22:47:46<matthew-_>consumer would be the obvious dual doing readChan
22:48:00<matthew-_>(though readChan only readMVars, I actually takeMVar)
22:48:13<matthew-_>nothing significant
22:48:14<sorear>matthew-_: [1..] has no consumer dual?
22:48:52<oerjan>then the consumer actually does that evaluation work, i guess...
22:48:55<matthew-_>err, fix $ \f () -> readChan c >> f ()
22:49:04<ndm>http://www.cs.york.ac.uk/fp/darcs/cabal-o-matic/
22:49:06<lambdabot>Title: Cabal-O-Matic
22:49:18<ndm>what do people think of that? not finished yet, not all the fields added, but a start
22:49:37<matthew-_>the only other thing going on in the loop is that every 10,000 times through they print out progress to stdout
22:50:06<sorear>http://members.cox.net/stefanor/1182120590.png
22:50:14<sorear>very informative front page there :)
22:50:28<ndm>sorear - Firefox and Safari only
22:51:08<sorear>ndm: What would the point of that be?
22:51:33<sorear>ACTION assumes this is just like dons' mkcabal - is he wrong?
22:52:00<ndm>sorear, its a GUI for that, in a web browser, with a nicer interface
22:52:20<sorear>ACTION is looking at the page source, and sees a whole lot of javascript but still has no clue what it's supposed to do...
22:52:23<sorear>oh.
22:52:31<sorear>ACTION recommends <noscript>
22:54:16<ndm>http://www.cs.york.ac.uk/fp/darcs/cabal-o-matic/demo.png
22:54:26<ndm>ACTION adds noscript, and there is a demo screenshot
22:54:36<Igloo>Is BSD4 one of the licences Cabal knows about? We should fix it if so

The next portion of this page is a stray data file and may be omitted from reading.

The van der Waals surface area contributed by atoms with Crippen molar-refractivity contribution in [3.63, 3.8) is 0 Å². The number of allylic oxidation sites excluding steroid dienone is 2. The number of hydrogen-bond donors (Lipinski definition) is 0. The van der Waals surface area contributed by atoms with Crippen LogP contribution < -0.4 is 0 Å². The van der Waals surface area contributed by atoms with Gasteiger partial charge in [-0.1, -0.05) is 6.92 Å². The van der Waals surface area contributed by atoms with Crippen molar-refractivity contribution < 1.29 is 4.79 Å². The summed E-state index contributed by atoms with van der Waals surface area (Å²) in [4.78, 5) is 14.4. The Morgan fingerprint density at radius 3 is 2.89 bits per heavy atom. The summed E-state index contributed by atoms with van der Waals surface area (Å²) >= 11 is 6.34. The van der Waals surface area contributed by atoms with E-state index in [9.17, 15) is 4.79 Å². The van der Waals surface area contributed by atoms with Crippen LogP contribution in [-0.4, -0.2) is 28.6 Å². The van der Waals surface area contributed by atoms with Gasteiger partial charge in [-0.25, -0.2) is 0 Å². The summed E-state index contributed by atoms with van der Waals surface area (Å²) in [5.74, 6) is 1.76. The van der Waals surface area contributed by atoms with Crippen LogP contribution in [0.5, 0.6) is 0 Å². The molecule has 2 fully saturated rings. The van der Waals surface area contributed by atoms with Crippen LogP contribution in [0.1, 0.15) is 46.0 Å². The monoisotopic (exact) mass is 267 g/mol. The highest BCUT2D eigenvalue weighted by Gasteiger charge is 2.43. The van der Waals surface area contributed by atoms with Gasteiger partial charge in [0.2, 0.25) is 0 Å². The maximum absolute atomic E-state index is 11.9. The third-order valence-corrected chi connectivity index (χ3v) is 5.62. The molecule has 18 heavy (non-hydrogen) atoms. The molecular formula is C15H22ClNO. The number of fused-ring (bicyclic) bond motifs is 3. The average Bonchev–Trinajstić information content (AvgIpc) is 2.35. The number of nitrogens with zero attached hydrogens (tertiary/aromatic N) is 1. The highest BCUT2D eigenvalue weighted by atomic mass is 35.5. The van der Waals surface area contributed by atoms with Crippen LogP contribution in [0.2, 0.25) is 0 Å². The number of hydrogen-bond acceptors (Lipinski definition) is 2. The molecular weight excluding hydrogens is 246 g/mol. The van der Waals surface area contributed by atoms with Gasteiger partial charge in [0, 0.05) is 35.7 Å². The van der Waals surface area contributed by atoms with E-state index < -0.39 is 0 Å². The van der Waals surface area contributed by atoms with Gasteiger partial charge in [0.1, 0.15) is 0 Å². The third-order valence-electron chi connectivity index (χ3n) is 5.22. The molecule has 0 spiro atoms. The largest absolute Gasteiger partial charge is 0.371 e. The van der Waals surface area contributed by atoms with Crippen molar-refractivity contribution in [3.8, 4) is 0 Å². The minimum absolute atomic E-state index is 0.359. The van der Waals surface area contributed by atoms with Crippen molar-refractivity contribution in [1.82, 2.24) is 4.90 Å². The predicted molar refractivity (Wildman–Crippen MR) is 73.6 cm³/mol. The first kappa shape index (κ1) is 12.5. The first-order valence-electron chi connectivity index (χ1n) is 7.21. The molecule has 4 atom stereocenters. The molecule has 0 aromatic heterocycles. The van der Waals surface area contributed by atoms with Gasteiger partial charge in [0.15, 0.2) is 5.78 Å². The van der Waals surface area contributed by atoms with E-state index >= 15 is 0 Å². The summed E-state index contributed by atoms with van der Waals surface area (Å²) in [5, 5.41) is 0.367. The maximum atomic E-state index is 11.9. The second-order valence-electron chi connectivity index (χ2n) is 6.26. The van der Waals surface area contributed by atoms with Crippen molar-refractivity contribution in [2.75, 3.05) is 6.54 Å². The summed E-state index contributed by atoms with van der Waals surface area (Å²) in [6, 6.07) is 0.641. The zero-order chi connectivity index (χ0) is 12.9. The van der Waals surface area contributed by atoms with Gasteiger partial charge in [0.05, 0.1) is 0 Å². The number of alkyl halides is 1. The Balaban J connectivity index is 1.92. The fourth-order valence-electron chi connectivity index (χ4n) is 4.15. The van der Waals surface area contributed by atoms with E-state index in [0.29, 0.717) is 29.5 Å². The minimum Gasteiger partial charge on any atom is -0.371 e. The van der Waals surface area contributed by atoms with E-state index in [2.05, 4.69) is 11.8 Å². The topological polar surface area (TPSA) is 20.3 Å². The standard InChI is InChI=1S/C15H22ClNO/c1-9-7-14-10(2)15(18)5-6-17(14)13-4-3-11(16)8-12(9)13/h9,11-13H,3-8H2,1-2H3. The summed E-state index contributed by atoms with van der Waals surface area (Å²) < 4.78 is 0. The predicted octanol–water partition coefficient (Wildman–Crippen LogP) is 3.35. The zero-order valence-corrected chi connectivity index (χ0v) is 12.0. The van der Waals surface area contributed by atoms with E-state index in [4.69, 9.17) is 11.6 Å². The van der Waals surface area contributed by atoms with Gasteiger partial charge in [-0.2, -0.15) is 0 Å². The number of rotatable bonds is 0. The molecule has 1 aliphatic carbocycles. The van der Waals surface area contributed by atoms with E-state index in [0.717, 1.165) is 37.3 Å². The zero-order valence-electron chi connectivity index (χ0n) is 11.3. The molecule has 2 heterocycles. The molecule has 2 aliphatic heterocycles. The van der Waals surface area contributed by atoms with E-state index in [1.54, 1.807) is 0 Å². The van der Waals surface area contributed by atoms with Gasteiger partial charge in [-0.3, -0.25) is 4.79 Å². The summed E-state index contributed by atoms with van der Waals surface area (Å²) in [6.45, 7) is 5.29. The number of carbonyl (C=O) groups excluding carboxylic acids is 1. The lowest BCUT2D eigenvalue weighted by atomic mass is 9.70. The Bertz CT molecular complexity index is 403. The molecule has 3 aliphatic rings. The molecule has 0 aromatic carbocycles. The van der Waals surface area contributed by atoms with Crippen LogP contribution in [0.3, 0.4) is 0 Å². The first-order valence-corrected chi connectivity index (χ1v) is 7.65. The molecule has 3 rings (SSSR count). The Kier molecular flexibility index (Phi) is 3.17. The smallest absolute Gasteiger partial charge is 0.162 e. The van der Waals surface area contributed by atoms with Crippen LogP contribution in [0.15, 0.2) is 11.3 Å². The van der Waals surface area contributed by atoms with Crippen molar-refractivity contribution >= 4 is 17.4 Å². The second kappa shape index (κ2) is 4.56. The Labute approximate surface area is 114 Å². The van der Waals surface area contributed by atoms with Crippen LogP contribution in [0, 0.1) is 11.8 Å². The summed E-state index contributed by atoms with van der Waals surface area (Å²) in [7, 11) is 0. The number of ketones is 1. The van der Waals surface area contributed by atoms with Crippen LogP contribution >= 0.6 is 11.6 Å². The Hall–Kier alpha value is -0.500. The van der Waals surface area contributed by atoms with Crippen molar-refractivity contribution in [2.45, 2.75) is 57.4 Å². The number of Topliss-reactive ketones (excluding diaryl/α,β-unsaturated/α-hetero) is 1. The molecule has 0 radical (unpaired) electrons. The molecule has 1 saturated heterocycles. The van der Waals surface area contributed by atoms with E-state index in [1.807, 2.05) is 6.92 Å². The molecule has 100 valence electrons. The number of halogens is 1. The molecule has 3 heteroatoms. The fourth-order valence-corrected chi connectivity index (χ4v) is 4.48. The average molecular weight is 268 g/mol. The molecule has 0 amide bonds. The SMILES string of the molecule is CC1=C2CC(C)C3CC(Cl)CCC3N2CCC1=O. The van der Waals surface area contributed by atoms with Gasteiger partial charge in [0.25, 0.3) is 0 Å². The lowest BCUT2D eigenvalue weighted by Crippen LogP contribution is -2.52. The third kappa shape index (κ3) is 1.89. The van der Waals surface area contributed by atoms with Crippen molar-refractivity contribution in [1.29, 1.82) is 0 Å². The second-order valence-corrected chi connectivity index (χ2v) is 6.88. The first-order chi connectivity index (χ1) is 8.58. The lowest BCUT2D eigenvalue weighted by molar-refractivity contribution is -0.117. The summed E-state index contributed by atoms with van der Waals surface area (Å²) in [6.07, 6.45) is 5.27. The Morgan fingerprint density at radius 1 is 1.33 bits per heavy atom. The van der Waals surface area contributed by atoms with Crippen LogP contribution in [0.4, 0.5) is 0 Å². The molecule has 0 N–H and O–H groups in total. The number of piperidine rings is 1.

22:54:48<ndm>Igloo, it is
22:55:17<Igloo>It's silly to have a licence that probably no Haskell software has ever used, and that we don't want people to use
22:55:43<sorear>ndm: It could use more documentation :) the tab names mean nothing to me, and the left one isn't self-explanitory
22:56:13<ndm>sorear, its designed to be discoverable by use, but i can fix those bits easily enough
22:56:18<ndm>sorear, now with a noscript tag!
22:56:51<Igloo>ACTION calls my licence files COPYING FWIW. Avoids LICENSE/LICENCE arguments too :-)
22:56:56<sorear>ndm: It works fine in my FF. just I'd like to be prompted when FF is needed.
22:57:10<sorear>ACTION normally runs elinks, which is about ten times faster
22:57:13<jaapweel>MIT should be one of the possible licenses, though
22:57:23<matthew-_>MIT is 3-clause BSD isn't it?
22:57:27<jaapweel>It's what is used for HsSyck, and we had to make it "Other" or some such option because it wasn't available
22:57:37<jaapweel>no, it's the same as theX
22:57:40<jaapweel>X license, sorry
22:57:42<ndm>sorear, fair enough - i forgot that not everyone uses Firefox
22:58:00<ndm>Igloo, base seems to always use LICENCE though?
22:58:05<matthew-_>ahh, cabal people, how do you make sdist include a "ChangeLog.txt" file?
22:58:11<Igloo>jaapweel: Why do you prefer MIT to BSD3?
22:58:14<jaapweel>http://www.faqs.org/docs/artu/ch19s05.html#id3014860
22:58:15<lambdabot>Title: Varieties of Open-Source Licensing
22:58:36<jaapweel>I don't particularly like the MIT license, but Audrey picked it, and I think it's common with Perl folk
22:58:43<Igloo>ndm: True (modulo spelling)
22:59:05<sorear>ndm: Strange. I can see the noscript tag in the source view, but the text isn't visible...
22:59:14<jaapweel>I personally prefer to hit the evil proprietary software corps with strong copyleft ;-)
22:59:32<ndm>sorear, weird... IE is having issue with it too
22:59:48<swiert>motthew-_: extra-source-files
22:59:50<sorear>ndm: though it doesn't matter much, one quickly gets the habit of flipping into highlighted-html mode ('\' key) at the first hint of rendering problems
23:00:00<swiert>*matthew-_ even
23:00:06<matthew-_>swiert: yeah, that's all I came up with. Seems somewhat "wrong" though.
23:01:23<swiert>I think that's how your supposed to do it. Readme's etc. all go under there.
23:01:30<matthew-_>oh ok, I didn't know that.
23:01:33<chadz>hmm -- i'm going to write some gallery software to manage a webalbum.
23:01:47<chadz>any interest? :D
23:02:04<matthew-_>that's a reasonably round wheel already, chadz.
23:02:22<notsmack>chadz: any interesting ideas beyond that?
23:02:24<chadz>what isn't anymore?